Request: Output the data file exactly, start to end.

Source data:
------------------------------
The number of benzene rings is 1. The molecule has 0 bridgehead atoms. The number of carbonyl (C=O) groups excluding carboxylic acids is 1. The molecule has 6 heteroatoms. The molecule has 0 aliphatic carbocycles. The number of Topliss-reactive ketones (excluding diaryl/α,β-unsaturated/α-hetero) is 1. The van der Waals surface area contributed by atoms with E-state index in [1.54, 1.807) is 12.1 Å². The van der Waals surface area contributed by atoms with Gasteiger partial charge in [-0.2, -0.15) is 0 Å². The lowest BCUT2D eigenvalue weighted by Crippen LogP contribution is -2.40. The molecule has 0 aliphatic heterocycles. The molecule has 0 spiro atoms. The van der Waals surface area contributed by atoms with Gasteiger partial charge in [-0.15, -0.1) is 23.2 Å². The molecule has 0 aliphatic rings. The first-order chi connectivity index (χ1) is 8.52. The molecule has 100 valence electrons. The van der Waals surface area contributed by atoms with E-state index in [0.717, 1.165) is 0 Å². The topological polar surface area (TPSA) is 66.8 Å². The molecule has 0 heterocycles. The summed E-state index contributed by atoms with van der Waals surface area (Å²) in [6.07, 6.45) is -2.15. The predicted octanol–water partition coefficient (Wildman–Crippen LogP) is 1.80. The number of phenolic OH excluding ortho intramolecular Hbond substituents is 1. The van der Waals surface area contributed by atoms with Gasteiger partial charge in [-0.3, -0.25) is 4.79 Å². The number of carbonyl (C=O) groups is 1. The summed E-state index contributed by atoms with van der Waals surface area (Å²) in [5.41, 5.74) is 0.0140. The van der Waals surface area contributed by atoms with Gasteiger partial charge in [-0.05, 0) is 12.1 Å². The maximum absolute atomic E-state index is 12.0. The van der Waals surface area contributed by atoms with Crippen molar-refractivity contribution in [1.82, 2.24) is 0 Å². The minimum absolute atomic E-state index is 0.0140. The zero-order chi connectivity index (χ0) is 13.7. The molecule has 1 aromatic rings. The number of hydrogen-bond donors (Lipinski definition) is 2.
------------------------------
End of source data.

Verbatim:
The number of benzene rings is 1. The molecule has 0 bridgehead atoms. The number of carbonyl (C=O) groups excluding carboxylic acids is 1. The molecule has 6 heteroatoms. The molecule has 0 aliphatic carbocycles. The number of Topliss-reactive ketones (excluding diaryl/α,β-unsaturated/α-hetero) is 1. The van der Waals surface area contributed by atoms with E-state index in [1.54, 1.807) is 12.1 Å². The van der Waals surface area contributed by atoms with Gasteiger partial charge in [-0.2, -0.15) is 0 Å². The lowest BCUT2D eigenvalue weighted by Crippen LogP contribution is -2.40. The molecule has 0 aliphatic heterocycles. The molecule has 0 spiro atoms. The van der Waals surface area contributed by atoms with Gasteiger partial charge in [-0.15, -0.1) is 23.2 Å². The molecule has 0 aliphatic rings. The first-order chi connectivity index (χ1) is 8.52. The molecule has 100 valence electrons. The van der Waals surface area contributed by atoms with E-state index in [0.717, 1.165) is 0 Å². The topological polar surface area (TPSA) is 66.8 Å². The molecule has 0 heterocycles. The summed E-state index contributed by atoms with van der Waals surface area (Å²) in [6.07, 6.45) is -2.15. The predicted octanol–water partition coefficient (Wildman–Crippen LogP) is 1.80. The number of phenolic OH excluding ortho intramolecular Hbond substituents is 1. The van der Waals surface area contributed by atoms with Gasteiger partial charge in [-0.3, -0.25) is 4.79 Å². The number of carbonyl (C=O) groups is 1. The summed E-state index contributed by atoms with van der Waals surface area (Å²) in [5.41, 5.74) is 0.0140. The van der Waals surface area contributed by atoms with Gasteiger partial charge in [-0.05, 0) is 12.1 Å². The maximum absolute atomic E-state index is 12.0. The van der Waals surface area contributed by atoms with Crippen molar-refractivity contribution in [1.82, 2.24) is 0 Å². The minimum absolute atomic E-state index is 0.0140. The zero-order chi connectivity index (χ0) is 13.7. The molecule has 1 aromatic rings. The number of hydrogen-bond donors (Lipinski definition) is 2.